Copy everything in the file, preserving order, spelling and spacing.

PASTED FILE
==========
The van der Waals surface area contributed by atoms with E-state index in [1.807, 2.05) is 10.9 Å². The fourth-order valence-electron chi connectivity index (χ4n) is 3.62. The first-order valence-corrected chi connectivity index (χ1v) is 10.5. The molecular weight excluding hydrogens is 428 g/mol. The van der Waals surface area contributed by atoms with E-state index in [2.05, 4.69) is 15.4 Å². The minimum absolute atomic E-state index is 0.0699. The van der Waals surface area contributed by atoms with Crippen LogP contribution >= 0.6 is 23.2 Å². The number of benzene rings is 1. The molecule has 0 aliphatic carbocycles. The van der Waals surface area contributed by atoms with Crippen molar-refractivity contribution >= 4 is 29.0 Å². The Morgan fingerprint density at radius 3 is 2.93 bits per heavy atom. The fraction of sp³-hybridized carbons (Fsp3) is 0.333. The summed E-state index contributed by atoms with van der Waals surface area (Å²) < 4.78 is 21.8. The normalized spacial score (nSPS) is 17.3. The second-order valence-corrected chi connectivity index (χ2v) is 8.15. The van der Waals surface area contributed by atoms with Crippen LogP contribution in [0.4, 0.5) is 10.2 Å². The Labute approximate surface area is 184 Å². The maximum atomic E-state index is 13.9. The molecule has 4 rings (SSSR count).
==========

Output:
The van der Waals surface area contributed by atoms with E-state index in [1.807, 2.05) is 10.9 Å². The fourth-order valence-electron chi connectivity index (χ4n) is 3.62. The first-order valence-corrected chi connectivity index (χ1v) is 10.5. The molecular weight excluding hydrogens is 428 g/mol. The van der Waals surface area contributed by atoms with E-state index in [2.05, 4.69) is 15.4 Å². The minimum absolute atomic E-state index is 0.0699. The van der Waals surface area contributed by atoms with Crippen LogP contribution >= 0.6 is 23.2 Å². The number of benzene rings is 1. The molecule has 0 aliphatic carbocycles. The van der Waals surface area contributed by atoms with Crippen molar-refractivity contribution >= 4 is 29.0 Å². The Morgan fingerprint density at radius 3 is 2.93 bits per heavy atom. The fraction of sp³-hybridized carbons (Fsp3) is 0.333. The summed E-state index contributed by atoms with van der Waals surface area (Å²) < 4.78 is 21.8. The normalized spacial score (nSPS) is 17.3. The second-order valence-corrected chi connectivity index (χ2v) is 8.15. The van der Waals surface area contributed by atoms with Crippen LogP contribution in [0.4, 0.5) is 10.2 Å². The Labute approximate surface area is 184 Å². The maximum atomic E-state index is 13.9. The molecule has 4 rings (SSSR count).